Over the next year, in no particular order, I will post short essays by RPCVs that were presented at the reading of the Journals of Peace that took place from mid-day on the 21st of November, 1988 and continued through the night to mid-day on the 22nd in the Capital Rotunda in Washington, DC. The event concluded with a memorial Mass at St. Matthew’s Cathedral celebrating the life of President John F. Kennedy and his Peace Corps, and marked the 25th anniversary of the death of President Kennedy.
As the readings were delivered during the bright day the Rotunda was busy with passing tourists, congressional staffers, Congressmen and women, Senators, and RPCVs. Radio and t.v. stations, and some newspaper reporters, stayed with us all day and all night as time shifted from light to dark, and the Rotunda empted of strangers. The RPCVs continued to read, often to only a few friends, and the handful of staff that Tim Carroll, president of the National Council of Returned Peace Corps Volunteers, had assembled to manage the event. Capital police on their rounds of Congress paused to listen as one person after another stepped up to the podium, many wearing the dress of their host county, and announced themselves. The RPCVs would recall Kennedy, say what he had meant to them, or what they had done in the Peace Corps.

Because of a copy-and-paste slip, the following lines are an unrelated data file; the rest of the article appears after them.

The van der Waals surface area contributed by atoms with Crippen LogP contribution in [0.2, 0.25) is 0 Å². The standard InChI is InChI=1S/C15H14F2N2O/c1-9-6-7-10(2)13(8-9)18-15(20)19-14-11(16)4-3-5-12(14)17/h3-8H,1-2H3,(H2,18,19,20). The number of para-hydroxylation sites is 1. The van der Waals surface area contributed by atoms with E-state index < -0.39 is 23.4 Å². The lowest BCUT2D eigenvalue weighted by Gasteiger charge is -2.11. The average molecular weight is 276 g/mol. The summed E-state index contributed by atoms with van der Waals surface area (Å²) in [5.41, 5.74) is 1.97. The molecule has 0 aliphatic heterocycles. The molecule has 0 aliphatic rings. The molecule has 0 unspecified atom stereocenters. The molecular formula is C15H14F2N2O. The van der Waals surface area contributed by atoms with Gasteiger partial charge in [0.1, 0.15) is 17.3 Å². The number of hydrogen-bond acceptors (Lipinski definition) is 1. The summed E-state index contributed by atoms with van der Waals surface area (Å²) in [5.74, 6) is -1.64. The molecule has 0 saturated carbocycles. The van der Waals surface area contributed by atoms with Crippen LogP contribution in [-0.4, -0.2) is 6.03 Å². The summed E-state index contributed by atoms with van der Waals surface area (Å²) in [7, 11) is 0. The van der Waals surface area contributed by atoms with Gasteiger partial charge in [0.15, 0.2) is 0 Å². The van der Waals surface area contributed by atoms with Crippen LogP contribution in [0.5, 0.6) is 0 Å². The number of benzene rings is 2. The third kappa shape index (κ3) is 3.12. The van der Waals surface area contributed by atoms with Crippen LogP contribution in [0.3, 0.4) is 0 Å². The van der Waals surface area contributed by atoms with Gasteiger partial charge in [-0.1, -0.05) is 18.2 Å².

A few RPCVs cried reading their stories, telling of a death overseas, a lover lost, a dream that had died in Africa. Their personal sorrow was caught and shared by the handful who stood quietly in the vast empty chamber. Still their voices and tears were carried through the echoing halls. In many ways, it didn’t matter who was there to hear. These RPCVs, all these RPCVs, were making their peace with their past, had put down on paper for one last time what the Peace Corps had meant to them, and they were saying it out loud in the Capital of the United States. They were saying it to the ghost of John F. Kennedy, telling him how his creation had changed their lives. For it was in this same space where JFK had had his last moments in the sun, where he had laid in rest for a final time. All of us were aware of this connection that linked us to Kennedy. And there it was, twenty-five years after his death, and it was our time to have our say, some with awkward words, silly stories, some with song and dance, others with pure eloquence. We were all making our connection to the life and time of John F. Kennedy. We were his Peace Corps. And we wanted the whole world to know.